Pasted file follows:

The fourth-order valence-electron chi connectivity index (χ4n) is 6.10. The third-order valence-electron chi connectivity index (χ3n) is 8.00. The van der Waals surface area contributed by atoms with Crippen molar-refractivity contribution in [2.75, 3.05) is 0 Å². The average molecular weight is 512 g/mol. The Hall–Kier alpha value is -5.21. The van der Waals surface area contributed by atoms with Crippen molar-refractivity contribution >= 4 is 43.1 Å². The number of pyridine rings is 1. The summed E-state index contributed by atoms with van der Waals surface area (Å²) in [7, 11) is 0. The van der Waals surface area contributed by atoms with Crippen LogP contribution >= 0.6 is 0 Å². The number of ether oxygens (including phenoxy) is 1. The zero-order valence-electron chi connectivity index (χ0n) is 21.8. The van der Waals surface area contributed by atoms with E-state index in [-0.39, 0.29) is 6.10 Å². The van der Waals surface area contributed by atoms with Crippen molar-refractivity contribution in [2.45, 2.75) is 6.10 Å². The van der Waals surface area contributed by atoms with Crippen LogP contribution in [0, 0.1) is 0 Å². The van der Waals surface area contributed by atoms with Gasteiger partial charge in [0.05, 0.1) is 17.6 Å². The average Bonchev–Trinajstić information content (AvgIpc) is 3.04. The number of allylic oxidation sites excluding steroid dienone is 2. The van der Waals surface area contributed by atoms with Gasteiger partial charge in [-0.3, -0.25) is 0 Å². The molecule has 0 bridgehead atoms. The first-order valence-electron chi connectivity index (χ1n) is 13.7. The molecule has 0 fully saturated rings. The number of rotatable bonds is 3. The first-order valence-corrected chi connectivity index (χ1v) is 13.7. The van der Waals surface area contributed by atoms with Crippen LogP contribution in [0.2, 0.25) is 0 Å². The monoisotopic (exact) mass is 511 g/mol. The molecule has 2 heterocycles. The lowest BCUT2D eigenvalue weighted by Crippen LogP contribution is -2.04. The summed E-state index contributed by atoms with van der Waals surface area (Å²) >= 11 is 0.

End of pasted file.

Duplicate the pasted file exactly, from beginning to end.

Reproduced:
The fourth-order valence-electron chi connectivity index (χ4n) is 6.10. The third-order valence-electron chi connectivity index (χ3n) is 8.00. The van der Waals surface area contributed by atoms with Crippen molar-refractivity contribution in [2.75, 3.05) is 0 Å². The average molecular weight is 512 g/mol. The Hall–Kier alpha value is -5.21. The van der Waals surface area contributed by atoms with Crippen molar-refractivity contribution >= 4 is 43.1 Å². The number of pyridine rings is 1. The summed E-state index contributed by atoms with van der Waals surface area (Å²) in [7, 11) is 0. The van der Waals surface area contributed by atoms with Crippen LogP contribution >= 0.6 is 0 Å². The number of ether oxygens (including phenoxy) is 1. The zero-order valence-electron chi connectivity index (χ0n) is 21.8. The van der Waals surface area contributed by atoms with E-state index in [-0.39, 0.29) is 6.10 Å². The van der Waals surface area contributed by atoms with Crippen molar-refractivity contribution in [2.45, 2.75) is 6.10 Å². The van der Waals surface area contributed by atoms with Crippen LogP contribution in [0, 0.1) is 0 Å². The van der Waals surface area contributed by atoms with Gasteiger partial charge in [0.05, 0.1) is 17.6 Å². The average Bonchev–Trinajstić information content (AvgIpc) is 3.04. The number of allylic oxidation sites excluding steroid dienone is 2. The van der Waals surface area contributed by atoms with Gasteiger partial charge in [-0.3, -0.25) is 0 Å². The molecule has 0 bridgehead atoms. The first-order valence-electron chi connectivity index (χ1n) is 13.7. The molecule has 0 fully saturated rings. The number of rotatable bonds is 3. The first-order valence-corrected chi connectivity index (χ1v) is 13.7. The van der Waals surface area contributed by atoms with Crippen LogP contribution in [0.2, 0.25) is 0 Å². The monoisotopic (exact) mass is 511 g/mol. The molecule has 2 heterocycles. The lowest BCUT2D eigenvalue weighted by Crippen LogP contribution is -2.04. The summed E-state index contributed by atoms with van der Waals surface area (Å²) >= 11 is 0.